Professor Bill Boyle and Sean Creaney are right to raise concerns about forced academisation (Letters, 25 March), but some context is needed. Mass academisation is the latest move by the neo-liberal right in its class war to eliminate the (welfare) state as we know it. Michael Gove let the neo-con cat out of the bag in 2013 with a reported secret memo leaked from the Department for Education advocating academies becoming profit-making enterprises.
Mass academisation is an intrinsically ideological issue and not, as supporters claim, an evidential one. Given the variables and unequal playing field between academies and non-academies, it is impossible to reach a conclusion about their relative effectiveness. Such a claim is bogus from a scientific standpoint, and must be exposed as such.
Dr Richard House
Facilitating subjects are not helpful
I agree with James Kewin’s comments in the article about pupils’ university chances being affected by the postcode lottery (Insight, 25 March). The list of facilitating subjects is damaging, and has the effect of reducing the curriculum in many schools and limiting life chances.
Well-meaning though it may be, the list is selling a lie. Russell Group universities do not prefer or require facilitating subjects. Some departments do, but if you have psychology, art and music at A level, or economics, drama and religious studies, there are plenty of Russell Group courses open to you. The University of Sheffield lists 56 acceptable A-level subjects. The grades are important, not the subjects. Incidentally, most of the universities make it clear that the English Baccalaureate (EBac) is not a requirement either. Usually a C in English and maths will do it. There are many excellent universities outside the Russell Group; these don’t seem to count for the DfE. Pupils should be able to study subjects that interest them and in which they can do best. They will have plenty of options.
Professor Roger Marsh
University of York
Drama teaches valuable skills
I often read and agree with Tom Bennett’s column. However, as a drama teacher I am constantly fighting against the kind of comments he made about drama teaching (Comment, 18 March). We are still fighting for arts to be on the curriculum, so to belittle dramatic techniques as fillers shows real shortsightedness. In my classroom, we use role play to explore difficult issues and to allow students to experience and discuss them. The ability to explore in a safe environment has been powerful tool for many, and statements about it being a filler are damaging.
Head of Drama, Woodbridge High Scool, East London
Upholding headteacher training
It was illuminating to read about Roland Martin’s Texas adventure (“Headteachers go the distance to boost leadership skills”, Insight, 25 March). That he was one of only 12 heads who has taken advantage of Harvard Graduate school programmes in the past five years was surprising, given the role’s complexity. In the past, this country has invested in ensuring that school leaders receive training. It is now up to individuals to seek out this training, as the National Professional Qualification for Headship is no longer compulsory and the Leadership Programme for Serving Headteachers has disappeared. With resources shrinking, it’s easy to push training down the priority list, but leading in schools is not a job anyone can do without ongoing research and training – despite what our ministers think.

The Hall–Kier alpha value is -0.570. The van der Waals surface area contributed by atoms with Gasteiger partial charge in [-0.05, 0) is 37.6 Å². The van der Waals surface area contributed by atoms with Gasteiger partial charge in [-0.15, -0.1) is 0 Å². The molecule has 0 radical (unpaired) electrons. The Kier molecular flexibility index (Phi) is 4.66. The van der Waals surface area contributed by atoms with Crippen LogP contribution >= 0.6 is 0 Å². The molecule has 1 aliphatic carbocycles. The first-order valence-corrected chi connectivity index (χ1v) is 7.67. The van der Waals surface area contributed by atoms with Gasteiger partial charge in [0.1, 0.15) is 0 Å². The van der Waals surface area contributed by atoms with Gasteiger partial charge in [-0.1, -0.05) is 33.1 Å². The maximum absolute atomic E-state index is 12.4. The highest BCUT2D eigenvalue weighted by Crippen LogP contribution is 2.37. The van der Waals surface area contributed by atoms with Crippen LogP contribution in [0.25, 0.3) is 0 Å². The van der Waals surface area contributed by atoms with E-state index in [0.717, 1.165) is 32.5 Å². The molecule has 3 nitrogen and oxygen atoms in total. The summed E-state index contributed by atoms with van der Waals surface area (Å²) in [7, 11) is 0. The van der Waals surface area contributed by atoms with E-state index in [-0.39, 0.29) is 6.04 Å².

Resilience vs buoyancy
In his article on resilience (Feature, 25 March), Marc Smith creates a separation between resilience and academic buoyancy where one doesn’t exist.
As a nurture practitioner with almost 40 years of experience, building resilience is high on my agenda. It is founded on students’ understanding that failures give them opportunities to reflect and achieve at a higher standard, but also that we are there to support them. We successfully address fragility and lack of self-belief.
We provide a key element of their transition to high school, through and beyond key stage 3. Our evidence tells us that we are very successful. What we offer, like many schools, is support for building resilience. Mr Smith can call it academic buoyancy if he wishes. It’s the same thing.
Facebook users respond to TES articles about the teacher-union conferences this weekend.
“I’m a parent, not a teacher, but I’m right behind you all. I wish the different sectors would get together and have a general strike.”
“A profession in crisis and talented, dedicated teachers demoralised to the point where they cannot continue. Disgraceful. ”
“Nicky Morgan, I’m all for raising standards, but what you’re doing to our children’s education and mental health is inexcusable.”
When will we get a minister for education who understands education?”
“This country is run by a bunch of ideologues who know the price of everything and the value of nothing.”
“DfE isn’t working with teachers, headteachers or parents – or even listening”
“Coordinate with junior doctors? Nothing like a general strike to get the message across.”
From the TES Community forums
Sexting: why should schools sort out the problem?
Any good PSHE curriculum would include internet safety, and warnings about sexting should be part of that. If it is happening in school, schools should act. Otherwise it is up to the parents.
Sometimes it is difficult for parents to warn children and schools have a responsibility to ensure children know of the dangers, but I do agree the primary responsibility is parental.
We’ve had serious issues with bullying on social media. It is the parents’ responsibility, but we have to deal with the repercussions. They are not allowed phones at school.
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